The 2015 International Symposium on Human Factors and Ergonomics in Healthcare, held in Baltimore in late April, had four program tracks going at once: Patient and Health-Care Provider Safety; Clinical and Consumer Health-Care IT; Medical and Drug-Delivery Devices; and Clinical Care Settings.
The attendees included a surprising number of health-care providers (physicians, nurses, and pharmacists). There were also a lot of familiar human factors professionals who work in the medical device industry or as consultants. It continues to surprise me that relatively few industrial designers and academic researchers participate in this conference.
With the caveat that it was impossible to catch everything — remember, there were four tracks going at once — a couple of topics were memorable for how frequently they came up.
I noticed more discussion in general this year of user interface (UI) design, often in the context of smart devices. I anticipate UI becoming a stronger focus in upcoming HFES conferences as it continues to become clear that ineffective UIs represent the highest risk to safety and efficacy.
A related point of discussion was the return on investment of early integration of user experience design and human factors into the product development process. Robert Rauschenberger of Exponent, Inc. included the above graph in his presentation, “A Product Liability Perspective on Medical Device Development” — it shows how a company that was proactive about quality function deployment (QFD) was able to make 90% of its major engineering changes long before product launch. (The source for this graph: Rezayat, M(2000) Knowledge based development using XML and KC, computer aided design.) Similar realizations are happening across industries. In the healthcare industry as a whole there is plenty of variation. On my Usability Maturity Ladder, I’d place some in healthcare at the “Burden” stage and others at “Table Stakes.” The following were also popular topics:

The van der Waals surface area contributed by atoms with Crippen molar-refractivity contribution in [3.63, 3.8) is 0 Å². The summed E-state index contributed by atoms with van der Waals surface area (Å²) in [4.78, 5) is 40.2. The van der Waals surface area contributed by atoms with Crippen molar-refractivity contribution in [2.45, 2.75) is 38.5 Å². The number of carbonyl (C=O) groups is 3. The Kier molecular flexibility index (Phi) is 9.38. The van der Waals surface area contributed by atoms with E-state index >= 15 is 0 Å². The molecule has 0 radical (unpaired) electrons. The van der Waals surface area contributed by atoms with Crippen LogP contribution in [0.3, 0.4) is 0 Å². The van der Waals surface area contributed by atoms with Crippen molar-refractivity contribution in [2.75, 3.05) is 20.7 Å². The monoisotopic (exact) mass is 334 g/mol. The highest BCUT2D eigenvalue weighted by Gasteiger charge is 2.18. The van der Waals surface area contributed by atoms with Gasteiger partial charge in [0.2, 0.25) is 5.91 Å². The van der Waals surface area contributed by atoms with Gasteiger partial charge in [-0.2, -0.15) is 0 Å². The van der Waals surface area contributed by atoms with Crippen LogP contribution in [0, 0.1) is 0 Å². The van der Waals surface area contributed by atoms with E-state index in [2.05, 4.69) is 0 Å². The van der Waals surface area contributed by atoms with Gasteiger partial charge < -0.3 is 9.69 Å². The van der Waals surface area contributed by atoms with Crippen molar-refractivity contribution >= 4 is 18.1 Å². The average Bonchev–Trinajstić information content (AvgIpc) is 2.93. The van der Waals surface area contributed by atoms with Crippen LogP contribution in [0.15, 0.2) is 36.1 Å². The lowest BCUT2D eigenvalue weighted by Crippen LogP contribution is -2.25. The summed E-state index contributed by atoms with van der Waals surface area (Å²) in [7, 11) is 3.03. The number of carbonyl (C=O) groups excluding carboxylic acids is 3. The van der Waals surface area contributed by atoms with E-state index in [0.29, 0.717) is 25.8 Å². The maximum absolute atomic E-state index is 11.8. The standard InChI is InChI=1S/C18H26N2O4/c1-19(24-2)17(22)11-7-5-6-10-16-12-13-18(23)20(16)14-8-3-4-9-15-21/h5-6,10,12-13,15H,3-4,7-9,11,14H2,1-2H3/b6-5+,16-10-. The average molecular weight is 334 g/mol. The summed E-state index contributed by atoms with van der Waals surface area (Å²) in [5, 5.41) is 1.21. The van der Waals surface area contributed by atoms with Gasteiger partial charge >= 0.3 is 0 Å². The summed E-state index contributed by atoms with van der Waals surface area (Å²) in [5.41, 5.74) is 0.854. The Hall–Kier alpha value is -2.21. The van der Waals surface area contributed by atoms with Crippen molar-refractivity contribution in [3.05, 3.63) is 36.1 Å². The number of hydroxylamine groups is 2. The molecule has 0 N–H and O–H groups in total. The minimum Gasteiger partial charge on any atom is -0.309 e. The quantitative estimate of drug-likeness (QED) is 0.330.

FDA Draft Guidance
Presentations from FDA representatives (both CDRH and CDER) were a highlight. It is clear that the FDA folks (Ron Kaye, Shannon Hoste, Mary Brady, and Irene Chan) are working hard in a collaborative way to help ensure medical products are safe and effective for use. They continue to emphasize their desire for a dialogue with human factors professionals before premarket submissions (e.g., to review protocols, etc.).
The FDA draft guidance for applying human factors and usability engineering to optimize medical device design came out in 2011 — and at every conference we hold out hope that Ron will announce that the guidance has been finalized. (It hasn’t.) The big announcements at this conference were Ron Kaye and Mary Brady’s upcoming retirements.
- The draft guidance has been effective at getting companies to integrate human factors and usability practices into their product development cycle — which may be why the FDA doesn’t feel rushed to get it finalized.
- Build four to six weeks into your schedule if you’re going to do a pre/Q-submission review of your protocol with the FDA.
- The draft tends to be widely accepted and followed as good practice, but there are two areas — learning decay and usability testing of instructions for use (IFUs) — where it’s especially open to interpretation.
Learning decay (or training decay) is the falling-off of knowledge that occurs between training and the first time you use that training, such as when learning to use a medical device before use. If a doctor prescribes a combination product such as an Epipen for bee stings, there’ll presumably be a significant delay between the time the patient, or the lay caregiver, is shown how to use the pen and the first time the patient is stung. A less extreme example is a medication that needs to be self-administered once a day or once a week. There might be a day or a week’s delay from when the doctor, nurse, or pharmacist trains the patient and the patient self-administers the medication.
The draft guidance states: “Training should represent the actual user training experience taking into account … the fact that retention of training decays over time. For this reason, prior to testing, a period of time should elapse following training to provide an opportunity for training decay to occur.” So, we attempt to simulate learning decay in our usability study protocols.
The exact nature of that simulated learning decay period is still a topic of debate. There are many interpretations of what we should be doing.